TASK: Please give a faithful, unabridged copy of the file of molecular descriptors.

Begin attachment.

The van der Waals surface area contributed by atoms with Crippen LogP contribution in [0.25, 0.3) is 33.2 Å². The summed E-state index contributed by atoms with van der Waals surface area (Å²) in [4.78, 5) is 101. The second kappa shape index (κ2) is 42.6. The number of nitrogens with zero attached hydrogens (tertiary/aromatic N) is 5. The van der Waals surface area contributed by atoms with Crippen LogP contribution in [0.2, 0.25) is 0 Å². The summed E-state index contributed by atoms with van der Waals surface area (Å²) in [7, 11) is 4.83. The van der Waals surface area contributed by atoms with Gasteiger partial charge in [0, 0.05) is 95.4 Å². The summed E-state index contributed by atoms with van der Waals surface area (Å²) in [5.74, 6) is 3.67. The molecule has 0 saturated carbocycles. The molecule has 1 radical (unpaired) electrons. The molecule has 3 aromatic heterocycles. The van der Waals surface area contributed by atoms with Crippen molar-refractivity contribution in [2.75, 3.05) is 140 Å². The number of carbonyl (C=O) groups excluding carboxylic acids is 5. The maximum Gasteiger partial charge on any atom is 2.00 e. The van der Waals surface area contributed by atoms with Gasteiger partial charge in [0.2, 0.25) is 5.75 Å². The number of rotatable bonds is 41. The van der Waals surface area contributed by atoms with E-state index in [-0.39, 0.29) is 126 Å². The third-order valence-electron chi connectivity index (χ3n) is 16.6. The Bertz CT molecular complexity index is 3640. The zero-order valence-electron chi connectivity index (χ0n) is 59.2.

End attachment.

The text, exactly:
The van der Waals surface area contributed by atoms with Crippen LogP contribution in [0.25, 0.3) is 33.2 Å². The summed E-state index contributed by atoms with van der Waals surface area (Å²) in [4.78, 5) is 101. The second kappa shape index (κ2) is 42.6. The number of nitrogens with zero attached hydrogens (tertiary/aromatic N) is 5. The van der Waals surface area contributed by atoms with Crippen LogP contribution in [0.2, 0.25) is 0 Å². The summed E-state index contributed by atoms with van der Waals surface area (Å²) in [7, 11) is 4.83. The van der Waals surface area contributed by atoms with Gasteiger partial charge in [0, 0.05) is 95.4 Å². The summed E-state index contributed by atoms with van der Waals surface area (Å²) in [5.74, 6) is 3.67. The molecule has 0 saturated carbocycles. The molecule has 1 radical (unpaired) electrons. The molecule has 3 aromatic heterocycles. The van der Waals surface area contributed by atoms with Crippen molar-refractivity contribution in [2.75, 3.05) is 140 Å². The number of carbonyl (C=O) groups excluding carboxylic acids is 5. The maximum Gasteiger partial charge on any atom is 2.00 e. The van der Waals surface area contributed by atoms with Gasteiger partial charge in [0.2, 0.25) is 5.75 Å². The number of rotatable bonds is 41. The van der Waals surface area contributed by atoms with E-state index in [-0.39, 0.29) is 126 Å². The third-order valence-electron chi connectivity index (χ3n) is 16.6. The Bertz CT molecular complexity index is 3640. The zero-order valence-electron chi connectivity index (χ0n) is 59.2.